Nasa’s Curiosity Spots Silica-Rich Rocks on Mars, Tips Water Presence

Nasa’s Mars rover Curiosity has found mysterious rocks rich in silica – a rock-forming chemical combining the elements silicon and oxygen and commonly seen on Earth as quartz.

Curiosity spotted much higher concentrations of silica at some sites it has investigated in the past seven months than anywhere else it has visited since landing on Mars 40 months ago.

“These high-silica compositions are a puzzle. You can boost the concentration of silica either by leaching away other ingredients while leaving the silica behind, or by bringing in silica from somewhere else,” explained Albert Yen, Curiosity science team member at Nasa’s Jet Propulsion Laboratory in California.

“Either of those processes involve water. If we can determine which happened, we’ll learn more about other conditions in those ancient wet environments,” he added.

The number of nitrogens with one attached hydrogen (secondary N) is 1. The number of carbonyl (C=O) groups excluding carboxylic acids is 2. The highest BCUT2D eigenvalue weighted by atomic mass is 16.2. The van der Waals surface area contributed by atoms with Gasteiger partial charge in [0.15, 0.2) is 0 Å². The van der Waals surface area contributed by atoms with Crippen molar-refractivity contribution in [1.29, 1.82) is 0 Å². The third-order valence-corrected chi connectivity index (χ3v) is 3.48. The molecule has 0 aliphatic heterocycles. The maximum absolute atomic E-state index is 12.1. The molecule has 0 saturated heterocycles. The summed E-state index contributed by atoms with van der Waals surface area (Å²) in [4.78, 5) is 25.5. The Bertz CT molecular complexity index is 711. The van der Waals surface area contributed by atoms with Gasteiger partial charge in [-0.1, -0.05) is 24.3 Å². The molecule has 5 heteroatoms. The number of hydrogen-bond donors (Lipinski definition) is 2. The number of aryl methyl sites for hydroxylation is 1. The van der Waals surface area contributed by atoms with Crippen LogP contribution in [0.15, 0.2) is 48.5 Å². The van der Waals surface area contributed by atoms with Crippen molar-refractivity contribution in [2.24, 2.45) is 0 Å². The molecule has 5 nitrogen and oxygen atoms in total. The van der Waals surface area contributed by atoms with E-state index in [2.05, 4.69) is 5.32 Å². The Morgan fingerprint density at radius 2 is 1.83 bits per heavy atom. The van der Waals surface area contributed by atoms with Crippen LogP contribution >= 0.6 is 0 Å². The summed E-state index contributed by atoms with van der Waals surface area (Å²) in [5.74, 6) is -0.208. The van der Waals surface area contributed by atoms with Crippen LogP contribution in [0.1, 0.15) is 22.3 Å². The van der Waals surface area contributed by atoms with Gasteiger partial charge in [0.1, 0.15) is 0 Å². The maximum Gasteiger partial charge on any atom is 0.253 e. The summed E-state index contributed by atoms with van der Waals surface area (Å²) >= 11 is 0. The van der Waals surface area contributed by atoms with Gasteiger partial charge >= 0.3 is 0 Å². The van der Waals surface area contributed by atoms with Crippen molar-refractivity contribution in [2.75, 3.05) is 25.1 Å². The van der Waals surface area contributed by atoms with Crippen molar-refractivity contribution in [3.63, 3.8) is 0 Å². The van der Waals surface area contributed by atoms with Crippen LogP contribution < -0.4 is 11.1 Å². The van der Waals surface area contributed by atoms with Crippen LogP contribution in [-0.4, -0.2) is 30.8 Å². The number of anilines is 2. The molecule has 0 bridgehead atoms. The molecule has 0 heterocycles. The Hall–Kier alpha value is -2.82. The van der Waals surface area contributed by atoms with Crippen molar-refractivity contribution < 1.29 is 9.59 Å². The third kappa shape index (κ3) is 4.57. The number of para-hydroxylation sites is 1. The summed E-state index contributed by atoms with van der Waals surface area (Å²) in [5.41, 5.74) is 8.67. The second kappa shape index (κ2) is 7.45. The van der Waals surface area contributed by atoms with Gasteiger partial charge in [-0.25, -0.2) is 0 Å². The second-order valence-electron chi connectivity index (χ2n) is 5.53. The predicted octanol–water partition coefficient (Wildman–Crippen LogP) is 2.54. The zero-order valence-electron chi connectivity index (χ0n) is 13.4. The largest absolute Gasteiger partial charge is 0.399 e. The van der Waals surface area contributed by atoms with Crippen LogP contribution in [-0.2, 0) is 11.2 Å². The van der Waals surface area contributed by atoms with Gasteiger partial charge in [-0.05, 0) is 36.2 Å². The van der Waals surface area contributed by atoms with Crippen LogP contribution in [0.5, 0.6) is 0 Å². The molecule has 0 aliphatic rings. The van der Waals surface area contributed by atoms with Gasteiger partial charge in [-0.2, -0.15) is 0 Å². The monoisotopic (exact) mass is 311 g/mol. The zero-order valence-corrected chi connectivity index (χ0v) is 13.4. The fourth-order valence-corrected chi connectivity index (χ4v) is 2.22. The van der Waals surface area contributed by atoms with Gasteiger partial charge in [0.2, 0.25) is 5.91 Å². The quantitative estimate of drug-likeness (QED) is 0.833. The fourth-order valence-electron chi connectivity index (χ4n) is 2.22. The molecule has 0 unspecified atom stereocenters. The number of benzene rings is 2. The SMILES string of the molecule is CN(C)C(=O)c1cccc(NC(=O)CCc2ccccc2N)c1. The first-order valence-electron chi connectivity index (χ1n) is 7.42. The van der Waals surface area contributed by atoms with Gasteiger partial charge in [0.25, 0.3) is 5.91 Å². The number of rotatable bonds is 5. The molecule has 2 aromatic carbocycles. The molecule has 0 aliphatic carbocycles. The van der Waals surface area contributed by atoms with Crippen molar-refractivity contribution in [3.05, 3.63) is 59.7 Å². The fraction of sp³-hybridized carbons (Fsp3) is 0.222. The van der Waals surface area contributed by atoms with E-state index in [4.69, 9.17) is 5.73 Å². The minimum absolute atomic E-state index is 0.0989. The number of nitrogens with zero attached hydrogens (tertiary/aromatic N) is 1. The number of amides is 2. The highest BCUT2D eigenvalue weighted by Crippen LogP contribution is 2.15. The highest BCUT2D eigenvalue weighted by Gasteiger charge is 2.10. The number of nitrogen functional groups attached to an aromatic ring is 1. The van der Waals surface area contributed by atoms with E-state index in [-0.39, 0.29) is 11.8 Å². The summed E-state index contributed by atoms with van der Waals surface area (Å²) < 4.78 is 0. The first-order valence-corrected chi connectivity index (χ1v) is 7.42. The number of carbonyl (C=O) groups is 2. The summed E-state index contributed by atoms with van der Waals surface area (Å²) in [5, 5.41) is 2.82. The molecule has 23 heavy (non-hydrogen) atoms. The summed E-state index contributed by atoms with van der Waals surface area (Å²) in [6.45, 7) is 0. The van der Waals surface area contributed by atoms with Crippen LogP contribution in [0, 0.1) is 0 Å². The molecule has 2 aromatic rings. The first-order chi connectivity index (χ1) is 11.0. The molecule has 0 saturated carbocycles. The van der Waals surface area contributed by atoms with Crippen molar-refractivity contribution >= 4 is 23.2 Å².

Water that is acidic would tend to carry other ingredients away and leave silica behind.

Alkaline or neutral water could bring in dissolved silica that would be deposited from the solution.

Adding to the puzzle, some silica at one rock Curiosity drilled, called “Buckskin,” is in a mineral named tridymite, rare on Earth and never seen before on Mars.

The usual origin of tridymite on Earth involves high temperatures in igneous or metamorphic rocks, but the finely layered sedimentary rocks examined by Curiosity have been interpreted as lakebed deposits.

Tridymite found at Buckskin may be evidence for magmatic evolution on Mars.

Curiosity has been studying geological layers of Mount Sharp, going uphill, since 2014, after two years of productive work on the plains surrounding the mountain.

The mission delivered evidence in its first year that lakes in the area billions of years ago offered favourable conditions for life, if microbes ever lived on Mars.

The mission is now investigating how ancient environmental conditions evolved from lakes, rivers and deltas to the harsh aridity of today’s Mars.

“What we are seeing on Mount Sharp is dramatically different from what we saw in the first two years of the mission,” noted Curiosity project scientist Ashwin Vasavada of JPL.

“There’s so much variability within relatively short distances. The silica is one indicator of how the chemistry changed. It’s such a multifaceted and curious discovery, we’re going to take a while figuring it out,” he added.